Thu 02 Feb 2023

Employee entitled to reasonable expectation of privacy in relation to WhatsApp messages

Employers must consider employee privacy when defending claims


In FKJ v RVT & Ors the claimant had commenced a fairly unusual claim of misuse of private information by her employer.  The background to that unusual claim was that the claimant had been dismissed by her employer for falsifying a timesheet.  She subsequently raised an employment tribunal claim that included claims for unfair dismissal, wrongful dismissal and sex discrimination and had been unsuccessful with these. 

The employer had obtained 18,000 of the claimant’s WhatsApp messages that they claimed had either been found on the claimant's work laptop after her dismissal, or were received via letters from an anonymous source.  The messages obtained amounted to “several years-worth of day-to-day information about [her]  professional, social, and private life, including about her health and sex life”, and they included images “of the most intimate kind” that had been sent to her husband.  Some of these WhatsApp messages became a significant component of the employer's defence before the employment tribunal. The tribunal found some of the messages undermined her credibility and that others demonstrated that some of the conduct complained of was either consensual or did not happen.  The claimant had not raised any issue of admissibility of the messages before the tribunal.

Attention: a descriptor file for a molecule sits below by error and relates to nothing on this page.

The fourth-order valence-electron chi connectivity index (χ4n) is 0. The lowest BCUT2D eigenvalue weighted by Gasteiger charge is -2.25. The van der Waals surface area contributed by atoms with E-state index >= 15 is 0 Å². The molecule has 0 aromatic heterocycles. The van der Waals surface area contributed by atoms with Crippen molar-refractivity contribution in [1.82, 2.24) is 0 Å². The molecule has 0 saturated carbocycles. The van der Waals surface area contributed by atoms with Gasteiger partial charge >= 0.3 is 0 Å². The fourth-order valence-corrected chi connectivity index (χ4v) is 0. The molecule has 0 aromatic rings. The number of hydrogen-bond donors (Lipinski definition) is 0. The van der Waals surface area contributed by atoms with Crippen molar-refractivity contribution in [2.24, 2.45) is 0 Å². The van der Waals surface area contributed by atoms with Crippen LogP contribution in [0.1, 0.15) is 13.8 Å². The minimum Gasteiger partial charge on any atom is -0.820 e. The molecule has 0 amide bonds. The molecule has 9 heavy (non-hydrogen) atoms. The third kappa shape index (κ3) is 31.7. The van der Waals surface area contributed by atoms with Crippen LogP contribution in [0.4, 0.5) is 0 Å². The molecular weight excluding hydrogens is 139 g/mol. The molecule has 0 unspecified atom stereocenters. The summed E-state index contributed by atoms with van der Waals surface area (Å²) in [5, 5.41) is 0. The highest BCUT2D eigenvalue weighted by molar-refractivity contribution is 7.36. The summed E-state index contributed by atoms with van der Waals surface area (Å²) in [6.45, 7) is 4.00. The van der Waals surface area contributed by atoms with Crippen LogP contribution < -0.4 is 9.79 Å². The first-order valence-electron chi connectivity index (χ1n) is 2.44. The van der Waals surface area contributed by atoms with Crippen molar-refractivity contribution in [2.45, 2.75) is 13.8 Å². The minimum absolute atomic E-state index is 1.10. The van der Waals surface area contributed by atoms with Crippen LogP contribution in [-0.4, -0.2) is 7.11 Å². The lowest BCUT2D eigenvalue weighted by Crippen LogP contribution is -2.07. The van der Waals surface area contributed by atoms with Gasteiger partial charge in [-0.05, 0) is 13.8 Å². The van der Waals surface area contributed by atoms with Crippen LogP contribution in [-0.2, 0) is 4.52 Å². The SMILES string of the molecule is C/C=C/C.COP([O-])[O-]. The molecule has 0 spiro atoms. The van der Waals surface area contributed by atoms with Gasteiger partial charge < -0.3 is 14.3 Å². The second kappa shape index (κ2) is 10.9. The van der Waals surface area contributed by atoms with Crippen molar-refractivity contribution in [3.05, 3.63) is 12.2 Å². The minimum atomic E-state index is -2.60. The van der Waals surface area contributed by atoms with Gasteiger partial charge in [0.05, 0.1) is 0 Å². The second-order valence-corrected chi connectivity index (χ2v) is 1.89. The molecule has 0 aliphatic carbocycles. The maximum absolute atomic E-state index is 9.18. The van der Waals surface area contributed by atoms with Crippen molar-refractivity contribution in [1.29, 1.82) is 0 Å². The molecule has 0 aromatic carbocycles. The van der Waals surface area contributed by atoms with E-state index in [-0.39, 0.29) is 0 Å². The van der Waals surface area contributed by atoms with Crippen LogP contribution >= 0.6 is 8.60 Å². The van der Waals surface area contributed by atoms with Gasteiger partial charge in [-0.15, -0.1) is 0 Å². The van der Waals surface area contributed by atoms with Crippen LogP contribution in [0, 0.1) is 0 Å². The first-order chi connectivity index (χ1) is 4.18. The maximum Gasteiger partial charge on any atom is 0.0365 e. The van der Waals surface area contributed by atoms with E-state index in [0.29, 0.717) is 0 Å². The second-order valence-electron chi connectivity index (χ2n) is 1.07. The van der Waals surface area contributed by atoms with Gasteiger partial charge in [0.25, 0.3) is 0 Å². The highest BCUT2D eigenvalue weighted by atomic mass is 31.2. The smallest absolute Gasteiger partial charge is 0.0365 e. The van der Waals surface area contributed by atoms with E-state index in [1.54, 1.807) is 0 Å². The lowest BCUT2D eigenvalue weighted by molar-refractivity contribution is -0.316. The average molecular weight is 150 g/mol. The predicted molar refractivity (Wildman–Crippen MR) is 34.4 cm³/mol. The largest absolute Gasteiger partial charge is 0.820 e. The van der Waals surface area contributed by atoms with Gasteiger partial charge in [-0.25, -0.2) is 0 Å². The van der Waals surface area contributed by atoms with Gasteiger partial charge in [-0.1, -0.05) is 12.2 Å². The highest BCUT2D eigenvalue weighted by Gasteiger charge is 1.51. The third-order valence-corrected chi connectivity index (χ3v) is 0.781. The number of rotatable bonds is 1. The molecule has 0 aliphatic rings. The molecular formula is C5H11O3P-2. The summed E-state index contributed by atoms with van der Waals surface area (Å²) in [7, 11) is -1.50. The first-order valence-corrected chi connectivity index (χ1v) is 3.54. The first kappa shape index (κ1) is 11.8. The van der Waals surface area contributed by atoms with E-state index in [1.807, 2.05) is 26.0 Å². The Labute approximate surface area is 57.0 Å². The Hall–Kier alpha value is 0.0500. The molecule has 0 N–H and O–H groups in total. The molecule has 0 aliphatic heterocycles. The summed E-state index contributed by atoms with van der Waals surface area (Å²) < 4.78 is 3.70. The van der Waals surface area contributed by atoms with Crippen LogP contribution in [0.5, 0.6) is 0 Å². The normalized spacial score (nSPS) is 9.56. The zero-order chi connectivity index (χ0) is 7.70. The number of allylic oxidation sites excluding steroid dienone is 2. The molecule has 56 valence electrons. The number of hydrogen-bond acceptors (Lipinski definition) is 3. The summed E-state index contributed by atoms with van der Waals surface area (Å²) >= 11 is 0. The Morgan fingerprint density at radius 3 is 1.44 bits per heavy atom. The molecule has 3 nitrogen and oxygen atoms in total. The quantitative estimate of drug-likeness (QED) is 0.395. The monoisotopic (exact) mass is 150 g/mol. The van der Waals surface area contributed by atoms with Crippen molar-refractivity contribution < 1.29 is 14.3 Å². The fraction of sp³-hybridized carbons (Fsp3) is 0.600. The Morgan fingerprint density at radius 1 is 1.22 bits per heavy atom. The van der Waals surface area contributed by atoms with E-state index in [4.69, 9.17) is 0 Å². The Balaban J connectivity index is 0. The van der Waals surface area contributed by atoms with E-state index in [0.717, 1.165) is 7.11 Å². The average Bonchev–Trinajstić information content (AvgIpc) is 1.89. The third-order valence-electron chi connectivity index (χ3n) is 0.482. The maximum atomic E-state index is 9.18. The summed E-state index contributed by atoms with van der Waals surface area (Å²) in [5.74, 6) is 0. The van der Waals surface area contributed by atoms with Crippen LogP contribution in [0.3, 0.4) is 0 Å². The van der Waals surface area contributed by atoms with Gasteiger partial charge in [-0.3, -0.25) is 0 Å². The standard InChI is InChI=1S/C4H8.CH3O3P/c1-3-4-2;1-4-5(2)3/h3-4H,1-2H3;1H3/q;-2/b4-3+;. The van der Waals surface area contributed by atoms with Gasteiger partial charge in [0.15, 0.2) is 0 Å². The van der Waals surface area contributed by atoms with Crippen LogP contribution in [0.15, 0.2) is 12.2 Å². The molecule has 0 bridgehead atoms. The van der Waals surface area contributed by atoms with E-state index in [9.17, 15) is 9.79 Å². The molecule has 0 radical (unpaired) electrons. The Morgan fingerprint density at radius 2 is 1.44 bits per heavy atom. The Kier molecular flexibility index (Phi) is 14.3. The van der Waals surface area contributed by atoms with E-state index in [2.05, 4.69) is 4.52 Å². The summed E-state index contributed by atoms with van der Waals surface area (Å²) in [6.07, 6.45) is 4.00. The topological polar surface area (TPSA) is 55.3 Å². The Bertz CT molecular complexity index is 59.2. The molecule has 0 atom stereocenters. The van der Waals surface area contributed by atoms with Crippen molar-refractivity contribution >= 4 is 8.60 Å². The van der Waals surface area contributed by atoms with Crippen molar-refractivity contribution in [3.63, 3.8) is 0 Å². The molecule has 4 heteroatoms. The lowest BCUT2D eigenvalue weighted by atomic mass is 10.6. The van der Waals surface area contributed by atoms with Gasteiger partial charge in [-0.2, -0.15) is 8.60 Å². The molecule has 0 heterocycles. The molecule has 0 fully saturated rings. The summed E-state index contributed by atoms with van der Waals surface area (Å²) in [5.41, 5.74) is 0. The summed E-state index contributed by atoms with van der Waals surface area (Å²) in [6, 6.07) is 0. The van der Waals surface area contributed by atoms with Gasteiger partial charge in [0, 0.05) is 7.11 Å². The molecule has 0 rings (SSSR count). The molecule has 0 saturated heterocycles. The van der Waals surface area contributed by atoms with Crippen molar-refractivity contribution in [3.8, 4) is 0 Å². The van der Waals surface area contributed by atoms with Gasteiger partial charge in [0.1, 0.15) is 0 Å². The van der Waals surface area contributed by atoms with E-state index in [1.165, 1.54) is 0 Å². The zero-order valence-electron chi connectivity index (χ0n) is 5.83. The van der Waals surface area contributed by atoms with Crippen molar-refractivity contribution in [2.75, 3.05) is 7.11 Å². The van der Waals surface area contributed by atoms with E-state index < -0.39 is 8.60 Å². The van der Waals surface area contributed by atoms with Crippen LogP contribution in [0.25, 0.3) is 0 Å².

Although unsuccessful in her tribunal claim, the claimant subsequently began a misuse of private information claim before the High Court in England.  The claimant alleged the messages had been obtained by her employer hacking her WhatsApp account.  Her employer made an application for strike out of the misuse of private information claim based on abuse of process.  The High Court rejected this argument whole heartedly.  The judgment records that "It cannot be seriously contested that the claimant had a reasonable expectation of privacy in her WhatsApp messages".

The judgment also confirmed that, given the obviously private nature of the information, the proper course of action on the employer obtaining the messages would be to have immediately returned them to the claimant.  Had there been legal action going on at that time, the claimant or her solicitors would have been under an obligation to disclose any messages that were relevant to the case.

The judgment is an interim decision only refusing the strike-out application made in the misuse of private information claim.  It remains to be seen whether the claimant will be successful when the merits of the case are heard. 

However, the comments made in the judgment on the employer's handling of the messages, and what they should have done on receipt of them, are of importance.  This case dealt with the private nature of WhatsApp messages, but the principle would extend to any other "evidence" of this nature in respect of which an employee would have a reasonable expectation of privacy. 

Not only might misuse of clearly private information belonging to employees expose employers to a variety of possible claims, holding and processing such personal data is also highly likely to give rise to a breach of data protection law, given the need for fair, lawful and proportionate processing of personal data, consistent with individual rights. 

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